As Figure 1-1 illustrates, the major chromium-metal producing countries are France, Russia, China, and the United Kingdom for aluminothermically produced chromium metal and the United States and Russia for the electrolytically produced chromium metal. World capacity is estimated at 38,300 metric tons per year with aluminothermic accounting for all but 5,100 metric tons of this total. The U.S. Bureau of Mines (Papp, in press) estimates that world production is substantially less than its capacity, averaging only somewhat over 21,000 metric tons per year in recent years.
Elkem Metals Company, located in Marietta, Ohio, is the sole producer of electrolytically manufactured chromium metal in the United States for aerospace applications and produces approximately 2,000 metric tons of high-purity chromium metal each year, in addition to lower-purity chromium metal and other high-purity materials. Despite the termination of government contracts to convert ferrochromium into high-purity chromium metal for the strategic stockpile, Elkem reports growing demand and a high level of capacity utilization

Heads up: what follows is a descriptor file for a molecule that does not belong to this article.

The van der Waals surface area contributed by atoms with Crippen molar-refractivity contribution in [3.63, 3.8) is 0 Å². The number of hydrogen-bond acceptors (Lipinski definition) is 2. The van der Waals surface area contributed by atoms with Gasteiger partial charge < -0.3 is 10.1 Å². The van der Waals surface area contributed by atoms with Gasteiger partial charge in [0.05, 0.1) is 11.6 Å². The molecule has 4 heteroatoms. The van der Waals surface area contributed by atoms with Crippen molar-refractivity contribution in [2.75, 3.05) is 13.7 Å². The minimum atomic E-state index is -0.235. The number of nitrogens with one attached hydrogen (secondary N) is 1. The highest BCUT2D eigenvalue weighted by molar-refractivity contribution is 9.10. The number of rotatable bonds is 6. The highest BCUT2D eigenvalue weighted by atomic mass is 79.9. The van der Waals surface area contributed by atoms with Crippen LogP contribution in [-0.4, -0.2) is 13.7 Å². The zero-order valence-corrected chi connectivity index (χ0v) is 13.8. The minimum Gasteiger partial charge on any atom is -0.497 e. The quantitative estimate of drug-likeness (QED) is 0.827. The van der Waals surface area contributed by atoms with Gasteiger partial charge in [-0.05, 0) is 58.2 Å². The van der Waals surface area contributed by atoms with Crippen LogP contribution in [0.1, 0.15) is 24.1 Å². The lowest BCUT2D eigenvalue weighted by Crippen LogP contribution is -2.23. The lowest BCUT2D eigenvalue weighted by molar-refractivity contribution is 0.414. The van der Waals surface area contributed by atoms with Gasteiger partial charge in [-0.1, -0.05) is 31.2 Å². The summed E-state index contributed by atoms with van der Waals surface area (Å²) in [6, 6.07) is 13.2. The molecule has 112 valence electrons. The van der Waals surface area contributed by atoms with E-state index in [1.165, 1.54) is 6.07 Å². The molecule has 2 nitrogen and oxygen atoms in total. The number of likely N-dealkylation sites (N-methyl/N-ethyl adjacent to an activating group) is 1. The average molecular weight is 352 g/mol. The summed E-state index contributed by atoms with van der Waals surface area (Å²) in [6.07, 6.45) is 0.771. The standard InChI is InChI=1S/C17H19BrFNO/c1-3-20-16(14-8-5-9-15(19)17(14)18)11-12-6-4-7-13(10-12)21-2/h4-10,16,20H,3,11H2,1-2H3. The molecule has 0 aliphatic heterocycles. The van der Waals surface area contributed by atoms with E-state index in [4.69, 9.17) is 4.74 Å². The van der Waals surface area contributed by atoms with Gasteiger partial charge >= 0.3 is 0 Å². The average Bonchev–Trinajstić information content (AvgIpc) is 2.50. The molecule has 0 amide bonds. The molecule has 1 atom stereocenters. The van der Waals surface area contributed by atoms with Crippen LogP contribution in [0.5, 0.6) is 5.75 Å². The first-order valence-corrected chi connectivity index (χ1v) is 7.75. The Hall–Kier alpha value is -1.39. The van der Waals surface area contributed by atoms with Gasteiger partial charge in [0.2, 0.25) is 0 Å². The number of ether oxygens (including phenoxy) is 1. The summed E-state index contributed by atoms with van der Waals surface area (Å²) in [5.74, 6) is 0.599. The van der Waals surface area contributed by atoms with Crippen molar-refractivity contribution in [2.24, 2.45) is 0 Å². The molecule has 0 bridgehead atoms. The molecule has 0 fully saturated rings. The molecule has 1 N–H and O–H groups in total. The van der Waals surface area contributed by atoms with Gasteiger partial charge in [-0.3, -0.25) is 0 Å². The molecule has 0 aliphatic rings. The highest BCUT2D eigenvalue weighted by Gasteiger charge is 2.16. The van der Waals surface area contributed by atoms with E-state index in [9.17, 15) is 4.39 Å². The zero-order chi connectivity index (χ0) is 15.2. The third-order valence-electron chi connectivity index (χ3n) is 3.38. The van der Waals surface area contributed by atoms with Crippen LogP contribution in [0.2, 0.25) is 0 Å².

for this material. The company is planning to increase the proportion of its total high-purity chromium-metal production as demand increases. Thus the overall health of the company—and therefore the health of the U.S. industry—seems sound at the present time.
Tosoh in Yamagata, Japan, was the only other Western producer of chromium metal by the electrolytic method and had an annual capacity of about 4,000 metric tons. The Tosoh plant was recently dismantled as part of an urban renewal program, however, and no longer produces chromium metal.
Russia possesses an additional 18,000 metric tons of capacity at two separate facilities, of which some 2,000 metric tons is electrolytically produced and suitable for aerospace applications. The London and Scandinavian Metallurgical Corporation, Limited (LSM), produces chromium metal by the aluminothermic method in Rotherham, United Kingdom, some of which is suitable for aerospace applications. Delachaux Metals Division produces double-degassed, aluminothermically manufactured chromium metal in Pau, France, all of which could be made suitable for aerospace applications. These two firms are reported to possess 5,000 metric tons of capacity each. Gesellschaft für Elektrometallurgie (GfE) produces modest quantities of special grades of aluminothermically manufactured chromium metal at its Nürnberg plant, some of which are used in titanium aerospace alloys. GfE currently has a large unused capacity. Little is known about the production capacity in China.
LSM and GfE are both subsidiaries of the U.S. chromium-metal company Metallurg, Incorporated. Another subsidiary of Metallurg, Incorporated, is Shieldalloy Metallurgical Corporation, which produced aluminothermic chromium metal and chromium oxide in New Jersey until 1991, when environmental consideration led to the closure of those activities.